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Bloomers Are Back: How Frilly Underpinnings Became A Summer Trend

Unpacking fashion’s latest underwear-as-outerwear craze.

In August 2021, trend forecaster Mandy Lee posted a TikTok video predicting that bloomers would soon become “the new bike shorts.” Fast forward to today, and Lee says she’s never gotten such a response from a fashion trend prediction. “I have gotten so many death threats over bloomers,” she tells NYLON. “People were so offended, for some reason!” As enraged as her audience was at the time, Lee’s prediction was spot on. Over the past two years, brands like Chopova Lowena, Fruity Booty, and Simone Rocha have released bloomer designs, with “It” girls like Savannah Hudson giving bloomers their own spin. With major retailers like Urban Outfitters and Free People stocking bloomers shorts, the 19th century undergarments are officially back in fashion. What caused their divisive return?

Lee says that the current rise of hyper-feminine fashion trends (think balletcore and cottagecore) made way for the great bloomer boom. “I think this hyper-femininity started last fall or winter, and it’s held on for longer than some people expected because it’s so versatile and there are so many avenues to explore,” she explains. “There are frills and bows. Even the color pink had a crazy year. And bloomers appeal to anyone who has a more vintage sensibility.” Of course, bloomers already have a long history as a symbol of women's rights, with American suffragists trading their long dresses for bloomers in the 1850s.

The return of bloomers has happened in conjunction with the underwear-as-outerwear trend, encouraged by Bella Hadid roaming New York in tighty whities last year. Lee says on account of the rise of the “skin is in, thin is in” mindset within the fashion industry currently, she’s not the biggest fan of the underwear trend — but does have a soft spot for bloomers. “I think bloomers look great on larger bodies, and there’s also much more variety and wearability because you can get the long capri length,” she notes. “I think that's a way for people to participate in that trend without sacrificing their modesty or, honestly, their safety.”

Sara Camposarcone, a content creator in Toronto, Canada, says she views bloomers as an elevated option to get that “I’m wearing underwear out” look that she’d seen on the runways of brands like Miu Miu. “I often get told I dress like a kid, and bloomers do sort of remind me of a giant baby, so I can see the comparison,” she says. “But I also enjoy dressing in a way that makes my inner child happy and fulfilled, so I’ll definitely keep bloomers in my wardrobe for years to come.” She currently has her eye on a pair of ‘70s upcycled bloomers made by her friend on Etsy.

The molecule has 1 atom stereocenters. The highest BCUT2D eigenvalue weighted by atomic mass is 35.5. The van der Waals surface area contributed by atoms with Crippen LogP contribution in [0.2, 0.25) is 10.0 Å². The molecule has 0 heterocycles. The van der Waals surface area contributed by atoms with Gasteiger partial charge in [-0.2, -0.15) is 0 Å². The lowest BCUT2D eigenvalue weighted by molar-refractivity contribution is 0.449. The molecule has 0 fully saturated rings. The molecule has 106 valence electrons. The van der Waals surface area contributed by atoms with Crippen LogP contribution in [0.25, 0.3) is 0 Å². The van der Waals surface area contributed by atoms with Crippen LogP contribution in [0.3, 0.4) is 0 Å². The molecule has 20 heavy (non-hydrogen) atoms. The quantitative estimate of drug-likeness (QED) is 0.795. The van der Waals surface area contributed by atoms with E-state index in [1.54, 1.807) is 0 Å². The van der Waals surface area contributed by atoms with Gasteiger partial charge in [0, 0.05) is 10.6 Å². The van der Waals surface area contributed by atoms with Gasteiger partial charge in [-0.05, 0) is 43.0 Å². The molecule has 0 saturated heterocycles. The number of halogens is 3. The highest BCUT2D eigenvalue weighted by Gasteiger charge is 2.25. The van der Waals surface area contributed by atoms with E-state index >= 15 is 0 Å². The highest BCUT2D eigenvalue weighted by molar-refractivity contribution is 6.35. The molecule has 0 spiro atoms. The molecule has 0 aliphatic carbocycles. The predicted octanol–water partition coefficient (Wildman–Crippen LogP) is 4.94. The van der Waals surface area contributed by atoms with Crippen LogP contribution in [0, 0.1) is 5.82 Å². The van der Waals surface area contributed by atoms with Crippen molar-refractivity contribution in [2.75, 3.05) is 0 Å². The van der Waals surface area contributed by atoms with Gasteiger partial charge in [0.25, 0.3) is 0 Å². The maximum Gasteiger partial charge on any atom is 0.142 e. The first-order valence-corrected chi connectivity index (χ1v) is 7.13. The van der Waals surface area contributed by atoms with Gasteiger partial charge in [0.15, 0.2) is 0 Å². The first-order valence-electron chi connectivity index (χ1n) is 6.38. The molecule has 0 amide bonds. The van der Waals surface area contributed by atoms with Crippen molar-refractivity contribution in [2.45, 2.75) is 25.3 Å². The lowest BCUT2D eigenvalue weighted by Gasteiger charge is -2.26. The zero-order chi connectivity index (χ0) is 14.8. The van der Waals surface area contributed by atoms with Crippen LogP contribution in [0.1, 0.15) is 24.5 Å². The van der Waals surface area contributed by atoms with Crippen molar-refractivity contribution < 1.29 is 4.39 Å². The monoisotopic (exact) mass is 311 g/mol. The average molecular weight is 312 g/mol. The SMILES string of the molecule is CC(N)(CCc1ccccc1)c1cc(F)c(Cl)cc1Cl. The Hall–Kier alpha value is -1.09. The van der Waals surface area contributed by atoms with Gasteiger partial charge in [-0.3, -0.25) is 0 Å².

For Lea Ogunlami, a presenter in London, bloomers weren’t necessarily something she searched for, but something that found her. “I was shopping for vintage Vivienne Westwood clothes on Vinted, as I do regularly, and I came across what I thought was a skirt,” she recalls. “But then I was like, ‘Oh my god, it seems to be a pair of bloomers’.” Ogunlami has since posted her vintage find on Instagram and TikTok. “The response online has been relatively pro-bloomer, but I did get a message from one of my old school friends asking, ‘What the f*ck are those’?”

Ogunlami says that while she doesn’t see many other bloomers out on the streets of London, she does see an abundance of bloomer content online. “I guess every short has to have a comeback to some extent. We’ve gone through capris, booty shorts, and jorts,” she says. “I think people are just looking for a new way to wear a short. So now we’ve arrived at bloomers.” She is currently in the process of searching for a “long white old pair” of bloomers, after seeing a photo of Helena Bonham Carter wearing a white dress with long bloomers underneath back in 2009.

When it comes to the return of bloomers, the inherent silliness of wearing something initially designed as an undergarment means that some designers releasing them today have been surprised at the positive response. After all, even the round, diaper-like shape doesn’t seem to take itself too seriously. Niamh Galea, the designer behind Ramp Tramp Tramp Stamp, says the first time she released boomers was in 2020, but people were more interested in the baby doll smock dresses. “Back then, only one person bought a pair of bloomers just by themselves,” she says. Now, the bloomers in her latest collection have become the hottest item of the season. “They all sold out, and two of the colorways sold out in the first two weeks.”

Galea says she took a bit of a risk investing production funds into boomers, but her leap of faith paid off. “In hindsight, when me and my interns were finishing the design, we were laughing and calling them insane,” she says. “I didn’t know if people were going to get it, but I love the romance of them and I find them easy to wear, comfortable, and effortless.” Galea says she currently has customers reaching out to her asking for more bloomers, something she plans on delivering in her upcoming collection. As for whether the interest in bloomers will wane, Galea has faith that true boomer enthusiasts will keep the feminist statement-turned-TikTok trend alive — from the 19th century to today, and (perhaps) for years to come.